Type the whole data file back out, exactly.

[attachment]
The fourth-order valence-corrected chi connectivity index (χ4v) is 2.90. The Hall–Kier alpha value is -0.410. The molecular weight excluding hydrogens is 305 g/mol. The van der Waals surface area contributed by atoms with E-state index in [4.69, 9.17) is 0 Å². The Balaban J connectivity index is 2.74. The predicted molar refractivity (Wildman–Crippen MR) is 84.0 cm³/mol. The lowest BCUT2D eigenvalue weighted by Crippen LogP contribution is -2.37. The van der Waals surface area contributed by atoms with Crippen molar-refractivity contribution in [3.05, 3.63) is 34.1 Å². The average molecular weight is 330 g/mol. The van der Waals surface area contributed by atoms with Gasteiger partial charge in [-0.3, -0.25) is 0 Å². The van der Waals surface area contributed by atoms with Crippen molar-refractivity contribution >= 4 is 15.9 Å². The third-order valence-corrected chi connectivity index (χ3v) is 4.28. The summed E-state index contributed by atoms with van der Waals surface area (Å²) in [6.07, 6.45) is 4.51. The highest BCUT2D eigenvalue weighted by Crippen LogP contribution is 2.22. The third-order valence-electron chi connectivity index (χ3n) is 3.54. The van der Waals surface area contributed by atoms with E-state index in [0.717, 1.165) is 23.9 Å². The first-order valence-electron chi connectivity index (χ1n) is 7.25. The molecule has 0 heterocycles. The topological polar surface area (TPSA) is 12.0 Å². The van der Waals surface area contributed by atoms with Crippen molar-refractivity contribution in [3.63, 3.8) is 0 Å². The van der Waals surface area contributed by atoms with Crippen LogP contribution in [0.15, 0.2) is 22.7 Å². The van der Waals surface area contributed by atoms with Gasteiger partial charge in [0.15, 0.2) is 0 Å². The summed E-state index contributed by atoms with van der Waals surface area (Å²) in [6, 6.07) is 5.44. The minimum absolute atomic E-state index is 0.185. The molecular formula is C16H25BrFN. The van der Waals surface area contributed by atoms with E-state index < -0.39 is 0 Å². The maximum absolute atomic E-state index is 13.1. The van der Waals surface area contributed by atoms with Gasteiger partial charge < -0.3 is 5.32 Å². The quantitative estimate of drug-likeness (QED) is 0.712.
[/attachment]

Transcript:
The fourth-order valence-corrected chi connectivity index (χ4v) is 2.90. The Hall–Kier alpha value is -0.410. The molecular weight excluding hydrogens is 305 g/mol. The van der Waals surface area contributed by atoms with E-state index in [4.69, 9.17) is 0 Å². The Balaban J connectivity index is 2.74. The predicted molar refractivity (Wildman–Crippen MR) is 84.0 cm³/mol. The lowest BCUT2D eigenvalue weighted by Crippen LogP contribution is -2.37. The van der Waals surface area contributed by atoms with Crippen molar-refractivity contribution in [3.05, 3.63) is 34.1 Å². The average molecular weight is 330 g/mol. The van der Waals surface area contributed by atoms with Gasteiger partial charge in [-0.3, -0.25) is 0 Å². The van der Waals surface area contributed by atoms with Crippen molar-refractivity contribution >= 4 is 15.9 Å². The third-order valence-corrected chi connectivity index (χ3v) is 4.28. The summed E-state index contributed by atoms with van der Waals surface area (Å²) in [6.07, 6.45) is 4.51. The highest BCUT2D eigenvalue weighted by Crippen LogP contribution is 2.22. The third-order valence-electron chi connectivity index (χ3n) is 3.54. The van der Waals surface area contributed by atoms with E-state index in [0.717, 1.165) is 23.9 Å². The first-order valence-electron chi connectivity index (χ1n) is 7.25. The molecule has 0 heterocycles. The topological polar surface area (TPSA) is 12.0 Å². The van der Waals surface area contributed by atoms with Crippen molar-refractivity contribution in [3.63, 3.8) is 0 Å². The van der Waals surface area contributed by atoms with Crippen LogP contribution in [0.15, 0.2) is 22.7 Å². The van der Waals surface area contributed by atoms with Gasteiger partial charge in [0.15, 0.2) is 0 Å². The summed E-state index contributed by atoms with van der Waals surface area (Å²) in [6, 6.07) is 5.44. The minimum absolute atomic E-state index is 0.185. The molecular formula is C16H25BrFN. The van der Waals surface area contributed by atoms with E-state index < -0.39 is 0 Å². The maximum absolute atomic E-state index is 13.1. The van der Waals surface area contributed by atoms with Gasteiger partial charge < -0.3 is 5.32 Å². The quantitative estimate of drug-likeness (QED) is 0.712.